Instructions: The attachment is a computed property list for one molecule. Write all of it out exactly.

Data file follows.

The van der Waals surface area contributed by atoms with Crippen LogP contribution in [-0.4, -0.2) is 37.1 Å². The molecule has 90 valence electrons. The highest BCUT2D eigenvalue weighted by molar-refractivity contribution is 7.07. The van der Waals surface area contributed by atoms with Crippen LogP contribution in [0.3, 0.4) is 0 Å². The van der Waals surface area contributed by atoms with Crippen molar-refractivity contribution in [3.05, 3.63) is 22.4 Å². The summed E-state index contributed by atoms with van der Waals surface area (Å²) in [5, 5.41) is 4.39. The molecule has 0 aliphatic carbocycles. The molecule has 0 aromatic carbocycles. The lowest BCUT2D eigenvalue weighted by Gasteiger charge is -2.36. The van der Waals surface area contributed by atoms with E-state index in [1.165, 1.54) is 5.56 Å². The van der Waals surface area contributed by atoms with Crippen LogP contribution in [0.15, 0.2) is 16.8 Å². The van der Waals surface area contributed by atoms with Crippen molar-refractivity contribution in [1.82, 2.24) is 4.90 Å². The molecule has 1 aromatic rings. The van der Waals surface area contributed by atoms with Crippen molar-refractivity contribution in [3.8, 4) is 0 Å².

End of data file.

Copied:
The van der Waals surface area contributed by atoms with Crippen LogP contribution in [-0.4, -0.2) is 37.1 Å². The molecule has 90 valence electrons. The highest BCUT2D eigenvalue weighted by molar-refractivity contribution is 7.07. The van der Waals surface area contributed by atoms with Crippen LogP contribution in [0.3, 0.4) is 0 Å². The van der Waals surface area contributed by atoms with Crippen molar-refractivity contribution in [3.05, 3.63) is 22.4 Å². The summed E-state index contributed by atoms with van der Waals surface area (Å²) in [5, 5.41) is 4.39. The molecule has 0 aliphatic carbocycles. The molecule has 0 aromatic carbocycles. The lowest BCUT2D eigenvalue weighted by Gasteiger charge is -2.36. The van der Waals surface area contributed by atoms with E-state index in [1.165, 1.54) is 5.56 Å². The van der Waals surface area contributed by atoms with Crippen LogP contribution in [0.15, 0.2) is 16.8 Å². The van der Waals surface area contributed by atoms with Crippen molar-refractivity contribution in [1.82, 2.24) is 4.90 Å². The molecule has 1 aromatic rings. The van der Waals surface area contributed by atoms with Crippen molar-refractivity contribution in [3.8, 4) is 0 Å².